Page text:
Stay in Tune vol#33
By Luthier Patrick Podpadec
The past few weeks I have been writing articles about resetting the necks on acoustic guitars with the traditional dovetail joint system. I would like to take a small break from that subject to share with you a new repair technique that I have recently come across myself while reading and studying some of my older issues of G.A.L. magazines (Guild of American Luthiers) not those other “gal” magazines. I came across an article that was written by a very talented luthier named Harry Fleishman. He is a contributing writer for the guild and has developed many interesting techniques and designs over his years of being a master luthier. This article was about how he goes about building a access panel in the end of the lower bout of the guitar so that it gives him full access to working on the inside of the guitar. It allows him to shave braces for different tonal responses, fix or add anything like pickups and power supplies or just about anything that you need to do. Having an opening at the end of the guitar lets the luthier/repairmen do so many things. You have a much better view of the interior workings of the instrument and it also allows full access for placing clamps in areas that would otherwise be very difficult or even impossible to get a good glue job completed.
At first I was a little skeptical on the process and was not really sure if I liked the idea, but there came a situation that I had a job to do on a guitar that I had built for Brian Henke. When I built the “Dreamcaster” for him I had never put in a pickup system in it. For the past 7 or 8 yrs the only time he was able to play it live was in a venue that had perfect stage sound and was equipped with a very expensive microphone or a sound system that could eliminate the natural overtones that the guitar would produce under amplification. For the last few years I have been thinking about how I would go about designing a pickup system that would work for an instrument like the dreamcaster. Because there is so much going on inside of one box, there is a six string guitar, a 7 string baritone or short scale bass and a 15 string treble harp.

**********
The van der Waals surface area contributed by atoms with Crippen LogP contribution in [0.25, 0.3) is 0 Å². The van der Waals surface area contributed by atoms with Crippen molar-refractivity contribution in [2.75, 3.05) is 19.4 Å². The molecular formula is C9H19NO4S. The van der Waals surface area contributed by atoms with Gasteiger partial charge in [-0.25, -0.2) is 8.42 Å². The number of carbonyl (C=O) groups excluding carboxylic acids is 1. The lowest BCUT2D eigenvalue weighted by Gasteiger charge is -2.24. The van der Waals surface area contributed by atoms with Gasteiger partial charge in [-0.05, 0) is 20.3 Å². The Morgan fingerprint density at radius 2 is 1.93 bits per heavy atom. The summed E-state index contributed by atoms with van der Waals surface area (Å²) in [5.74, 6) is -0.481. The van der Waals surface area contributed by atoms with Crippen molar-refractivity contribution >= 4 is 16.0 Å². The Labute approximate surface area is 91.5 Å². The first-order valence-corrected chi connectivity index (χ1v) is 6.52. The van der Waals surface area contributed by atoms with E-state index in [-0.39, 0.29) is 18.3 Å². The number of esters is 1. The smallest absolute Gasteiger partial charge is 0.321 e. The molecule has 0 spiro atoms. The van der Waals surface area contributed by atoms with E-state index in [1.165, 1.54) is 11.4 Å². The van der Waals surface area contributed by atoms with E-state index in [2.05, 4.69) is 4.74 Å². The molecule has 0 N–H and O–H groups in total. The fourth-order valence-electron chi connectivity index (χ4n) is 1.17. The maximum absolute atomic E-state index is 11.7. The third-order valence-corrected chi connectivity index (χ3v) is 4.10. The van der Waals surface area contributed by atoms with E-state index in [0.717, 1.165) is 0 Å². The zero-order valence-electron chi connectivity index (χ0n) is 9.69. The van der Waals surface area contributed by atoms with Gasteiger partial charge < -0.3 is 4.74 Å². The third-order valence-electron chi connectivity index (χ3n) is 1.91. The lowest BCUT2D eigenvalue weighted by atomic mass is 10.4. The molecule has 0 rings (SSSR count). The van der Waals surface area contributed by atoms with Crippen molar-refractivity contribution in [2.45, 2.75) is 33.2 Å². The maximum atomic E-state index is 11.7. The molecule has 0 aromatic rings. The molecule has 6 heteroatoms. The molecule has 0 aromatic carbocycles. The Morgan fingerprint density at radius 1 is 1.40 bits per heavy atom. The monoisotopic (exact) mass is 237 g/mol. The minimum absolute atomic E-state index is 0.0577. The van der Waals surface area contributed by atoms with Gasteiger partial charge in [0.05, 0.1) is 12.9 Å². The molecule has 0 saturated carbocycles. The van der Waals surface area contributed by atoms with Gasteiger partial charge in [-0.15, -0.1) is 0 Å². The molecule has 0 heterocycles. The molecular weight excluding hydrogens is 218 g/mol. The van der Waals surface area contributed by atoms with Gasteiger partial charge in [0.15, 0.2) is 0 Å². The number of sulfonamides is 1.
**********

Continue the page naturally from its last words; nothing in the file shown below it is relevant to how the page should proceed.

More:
Getting back to the access panel, the pickup installation was the perfect opportunity for me to try out this new technique. After talking with Brian and telling him I wanted to put a new “hole” in the bottom of his guitar. He was alright with that. Brian is so cool about trying new things. I must explain that this “hole” is not left open. There is a panel that is removable and when it’s in place it looks and responds like it should be there. It does not weaken the structural integrity of the guitar and also has no noticeable effect on the tonal aspects either. After putting them into two instruments I feel I’m totally sold on the idea. It’s very possible with the permission and blessing of the originator, Harry Fleishman, that I may start incorporating this panel in my new line of guitars. To me it’s like the way that Taylor guitars introduced and “sold” the bolt on neck to the guitar playing world by proving that there was no loss of tone and that neck sets and any other neck related repairs would be easier (there for less expensive) than the traditional dovetail joint. It may be time to prove that the access panel may be the answer to many of the repairman’s struggle for trying to reach his or her hands way up inside the guitar. Well until I will be able to do that I would like you all to “Stay in Tune” And of course if you have any questions please feel free to call!
Patrick from Wood-n-Strings